We were unfortunately a bit early in the season to see the cacti in bloom. While we caught a few blooming, it looked like most were still on the way. Still, this was quite a sight. The way the evening light hits the spines gives the cholla a glowing, ethereal feel that reminded of a crowd bowing to the sun. It’s quite something.
Special considerations for Joshua Tree hikes
- You need a permit to enter the park. I have an interagency America the Beautiful pass, which grants access to National Parks and National Forests. That pass is totally fine here. You can also get annual and weekly passes specific to Joshua Tree. If you have any questions, stop by the ranger station in town.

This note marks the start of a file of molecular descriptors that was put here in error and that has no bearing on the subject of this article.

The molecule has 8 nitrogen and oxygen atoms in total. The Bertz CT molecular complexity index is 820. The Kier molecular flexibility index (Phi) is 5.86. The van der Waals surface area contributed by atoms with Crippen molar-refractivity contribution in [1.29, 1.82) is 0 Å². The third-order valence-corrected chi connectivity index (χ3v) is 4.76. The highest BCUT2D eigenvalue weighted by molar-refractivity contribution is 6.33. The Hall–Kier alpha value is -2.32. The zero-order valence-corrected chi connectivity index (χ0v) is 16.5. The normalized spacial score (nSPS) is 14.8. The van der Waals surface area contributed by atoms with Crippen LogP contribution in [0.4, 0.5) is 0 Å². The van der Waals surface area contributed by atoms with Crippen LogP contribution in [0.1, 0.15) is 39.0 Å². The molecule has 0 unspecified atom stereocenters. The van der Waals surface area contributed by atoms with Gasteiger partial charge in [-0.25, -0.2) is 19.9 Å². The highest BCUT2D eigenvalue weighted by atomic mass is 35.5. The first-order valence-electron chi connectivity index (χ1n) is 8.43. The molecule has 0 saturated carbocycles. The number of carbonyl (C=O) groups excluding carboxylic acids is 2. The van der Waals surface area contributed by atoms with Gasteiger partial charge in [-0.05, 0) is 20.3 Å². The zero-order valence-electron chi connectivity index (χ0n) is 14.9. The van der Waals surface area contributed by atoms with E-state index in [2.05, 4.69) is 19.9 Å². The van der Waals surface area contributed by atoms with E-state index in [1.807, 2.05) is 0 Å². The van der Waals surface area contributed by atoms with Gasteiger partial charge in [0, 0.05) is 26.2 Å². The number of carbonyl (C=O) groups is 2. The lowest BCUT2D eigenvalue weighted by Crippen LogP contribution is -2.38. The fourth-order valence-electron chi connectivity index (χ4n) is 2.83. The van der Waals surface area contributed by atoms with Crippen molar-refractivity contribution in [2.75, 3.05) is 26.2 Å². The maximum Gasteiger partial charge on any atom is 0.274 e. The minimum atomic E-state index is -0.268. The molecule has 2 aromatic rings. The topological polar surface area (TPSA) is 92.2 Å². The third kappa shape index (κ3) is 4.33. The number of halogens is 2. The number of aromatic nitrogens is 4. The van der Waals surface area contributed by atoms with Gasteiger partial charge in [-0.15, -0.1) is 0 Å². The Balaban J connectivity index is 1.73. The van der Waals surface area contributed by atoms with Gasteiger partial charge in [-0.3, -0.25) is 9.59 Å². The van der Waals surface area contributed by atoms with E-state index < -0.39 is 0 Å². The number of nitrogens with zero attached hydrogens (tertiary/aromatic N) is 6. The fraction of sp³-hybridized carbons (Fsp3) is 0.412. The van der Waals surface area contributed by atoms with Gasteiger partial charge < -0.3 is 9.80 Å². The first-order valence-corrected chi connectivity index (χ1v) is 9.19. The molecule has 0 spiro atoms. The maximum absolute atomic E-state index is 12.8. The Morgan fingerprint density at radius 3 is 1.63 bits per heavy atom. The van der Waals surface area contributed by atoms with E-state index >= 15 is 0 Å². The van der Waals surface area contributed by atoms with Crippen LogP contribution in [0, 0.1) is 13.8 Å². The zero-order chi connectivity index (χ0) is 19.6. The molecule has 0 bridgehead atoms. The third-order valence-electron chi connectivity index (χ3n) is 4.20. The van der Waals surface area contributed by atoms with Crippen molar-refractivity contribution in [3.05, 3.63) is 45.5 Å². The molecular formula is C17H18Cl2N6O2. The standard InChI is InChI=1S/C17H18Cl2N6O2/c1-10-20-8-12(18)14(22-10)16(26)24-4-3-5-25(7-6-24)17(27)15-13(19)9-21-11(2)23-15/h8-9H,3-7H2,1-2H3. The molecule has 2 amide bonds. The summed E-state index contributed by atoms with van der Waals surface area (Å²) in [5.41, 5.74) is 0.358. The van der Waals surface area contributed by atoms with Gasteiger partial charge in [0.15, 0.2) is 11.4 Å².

- Bring lots of water. Seriously. It’s the desert. Heat stroke and even death = no bueno.
- Take other precautions: wear sunglasses and sunscreen.
- Practice Leave No Trace: people have already had a profound impact on the natural beauty of the park.
More Joshua Tree resources
- Airbnb: If you’re traveling with people who aren’t into backpacking, want a few creature comforts, or don’t want to deal with bringing overnight gear on a plane, try this!
- The official National Parks Service site for Joshua Tree
- ModernHiker.com’s collection of Joshua Tree hikes
- Another collection of hikes from Hikespeak.com
This was an awesome trip, and different from most of the hiking I normally do. There are hikes for all fitness levels. I enjoyed the historic sites and history, but I’d love to come back for a backcountry camping trip and get a bit further away from the main track.